The legal definition of an accommodation, for purposes of Federal Disability Retirement, is anything that an agency can do for the Federal or Postal employee which enables “him to perform the critical or essential duties of his official position.” (See, e.g., Selby v. OPM, 2006 MSPB 161, decided June 9, 2006). Thus, placing a Federal employee in a temporary position, or a “light duty” job, does not constitute an accommodation under the law, precisely because such an action on the part of the Agency is to merely sidestep or otherwise avoid the primary concern: such a Federal or Postal employee is still unable to perform all of the essential elements of the official position. For a long time, the issue of whether or not “light duty” constituted an accommodation was essentially an irrelevant one. Prior to the NRP, the Postal Service “accommodated” (using the term very loosely) its injured workers, by allowing for limited or light duty. With the advent of the NRP, the game-changing nature of their meddling became clear: Rid and shed, and let OPM determine whether or not the two-edged sword was sharp on both sides: the Postal Service has no work, anymore, but the Postal worker has been working for many years after incurring a medical condition. Would such a Postal worker still qualify for Federal Disability Retirement benefits?

Vestiges of outmoded thought processes still retain their residual effects well beyond the life-cycle of viability. It is said that hair follicles and toenails continue to grow beyond the certainty of death; perhaps it is merely a myth, or a misperception as dehydration occurs and retraction of surrounding skin leaves the impression of growth and extension. OPM has fought their fight, and lost. Postal workers are still being sent home with summary dismissals based upon “unavailability of work,” and left to fend for themselves while receiving zero-balance paystubs for years, sometimes decades. At some point, the Postal Worker realizes that OWCP is not a retirement system, and being sent to a “second-opinion” evaluation may mean the end of temporary-total Worker’s comp payments. Then what? Filing for Federal Disability Retirement is the option to pursue, but perhaps it has been years since a treating doctor has certified that a medical condition even exists. As there is a wide chasm between perception and reality, so we return to the original question: Are there overt “issues” which differentiate between treatment of Federal employees as opposed to Postal workers? It may well be that the issues remain fairly identical, but the circumstances which create the difficulties make for a distinguishing difference.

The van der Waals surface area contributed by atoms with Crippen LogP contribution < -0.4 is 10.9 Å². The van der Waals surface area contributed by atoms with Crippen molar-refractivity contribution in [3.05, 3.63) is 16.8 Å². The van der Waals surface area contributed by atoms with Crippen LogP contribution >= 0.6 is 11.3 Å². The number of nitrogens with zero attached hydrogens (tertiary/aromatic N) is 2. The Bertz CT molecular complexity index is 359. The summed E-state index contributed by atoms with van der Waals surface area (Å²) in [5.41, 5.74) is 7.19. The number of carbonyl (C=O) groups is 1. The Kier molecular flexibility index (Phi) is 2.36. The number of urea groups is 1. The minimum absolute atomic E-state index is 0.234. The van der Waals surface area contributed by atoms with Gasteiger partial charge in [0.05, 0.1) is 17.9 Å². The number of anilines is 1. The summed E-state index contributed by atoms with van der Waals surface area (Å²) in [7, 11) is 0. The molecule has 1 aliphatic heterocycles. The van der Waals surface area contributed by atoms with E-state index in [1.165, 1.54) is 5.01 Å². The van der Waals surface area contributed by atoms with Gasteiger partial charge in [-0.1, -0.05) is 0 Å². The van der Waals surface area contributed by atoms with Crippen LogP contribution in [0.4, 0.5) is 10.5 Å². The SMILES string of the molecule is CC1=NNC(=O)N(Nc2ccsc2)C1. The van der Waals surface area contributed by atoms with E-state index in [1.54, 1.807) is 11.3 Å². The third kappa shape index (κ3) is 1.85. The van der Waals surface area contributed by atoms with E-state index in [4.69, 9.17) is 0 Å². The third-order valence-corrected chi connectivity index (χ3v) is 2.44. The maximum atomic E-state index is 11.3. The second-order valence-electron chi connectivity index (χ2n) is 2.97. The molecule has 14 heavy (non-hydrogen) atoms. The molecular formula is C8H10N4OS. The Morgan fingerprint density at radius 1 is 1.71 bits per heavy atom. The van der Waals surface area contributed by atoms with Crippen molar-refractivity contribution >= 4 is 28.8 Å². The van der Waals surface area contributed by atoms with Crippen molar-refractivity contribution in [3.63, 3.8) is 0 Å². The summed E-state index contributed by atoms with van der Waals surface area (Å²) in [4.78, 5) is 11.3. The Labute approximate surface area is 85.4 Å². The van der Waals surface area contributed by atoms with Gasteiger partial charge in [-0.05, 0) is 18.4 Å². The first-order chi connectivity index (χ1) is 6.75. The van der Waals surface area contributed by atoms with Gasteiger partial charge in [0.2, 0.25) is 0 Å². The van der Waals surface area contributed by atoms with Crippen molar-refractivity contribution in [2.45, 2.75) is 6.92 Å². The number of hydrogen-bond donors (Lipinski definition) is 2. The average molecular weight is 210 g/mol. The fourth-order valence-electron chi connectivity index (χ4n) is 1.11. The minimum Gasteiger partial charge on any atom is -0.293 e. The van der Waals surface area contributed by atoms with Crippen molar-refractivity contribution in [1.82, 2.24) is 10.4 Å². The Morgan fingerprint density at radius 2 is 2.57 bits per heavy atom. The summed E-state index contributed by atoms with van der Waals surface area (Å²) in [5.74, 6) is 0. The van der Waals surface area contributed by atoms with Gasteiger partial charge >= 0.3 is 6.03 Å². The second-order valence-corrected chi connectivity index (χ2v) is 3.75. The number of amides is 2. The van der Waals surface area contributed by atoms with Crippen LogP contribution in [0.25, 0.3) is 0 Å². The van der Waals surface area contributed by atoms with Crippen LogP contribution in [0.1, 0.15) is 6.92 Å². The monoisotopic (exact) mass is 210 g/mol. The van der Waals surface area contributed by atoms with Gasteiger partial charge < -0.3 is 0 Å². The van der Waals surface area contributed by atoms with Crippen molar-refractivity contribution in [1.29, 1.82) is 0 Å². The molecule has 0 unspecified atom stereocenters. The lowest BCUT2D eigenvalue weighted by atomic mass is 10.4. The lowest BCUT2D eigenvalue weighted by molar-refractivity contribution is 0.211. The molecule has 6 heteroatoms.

But then, that has always been the case with Postal employees – that “quasi-Federal worker” who works for the only Constitutionally-recognized agency, but somehow is relegated as the second-class citizen in the complex universe of Federal systems, and left to consider the administrative procedures governing Federal Disability Retirement benefits for both Postal and Federal non-Postal employees. In the end, it is the very uniqueness of how the non-Postal Federal sector views the Postal worker, which mandates a cautious approach to be taken when the Postal employee considers preparing, formulating and filing for Federal Disability Retirement benefits through the U.S. Office of Personnel Management.

The U.S. Postal Service and Federal Disability Retirement: The National Reassessment Program, the Agency and the Worker

The U.S. Postal Service has, for many years, been a “good employer” for thousands of hard-working Postal employees.  By ascribing the term “good”, of course, one enters into the dangerous territory of different experiences in a wide-range of sectors across the United States, for just as there are “good” and “bad” people, there are good and bad Post Offices, Postmasters, Supervisors, Rural and City Carriers, Maintenance and Electronic Technicians, Clerks, Distribution Clerks, Mail Handlers, etc.  Individuals determine the moral and ethical designation of “good” or “bad”; individuals collectively make up an organization, which is reflective of the type, character and tenor of the individuals within that organization.

Thus, by the conceptual term “good employer”, is merely meant that it has allowed for thousands of hard-working, productive Postal employees to earn a decent wage. “Goodness” of an agency comes about because of good people, and if goodness is in any way determined or defined by the hard work of the majority of the people of any organization, then it is indisputable that the Postal Service, all things considered, is indeed a good agency.

Changes have been in the works.  And they continue to alter the landscape of the U.S. Postal Service.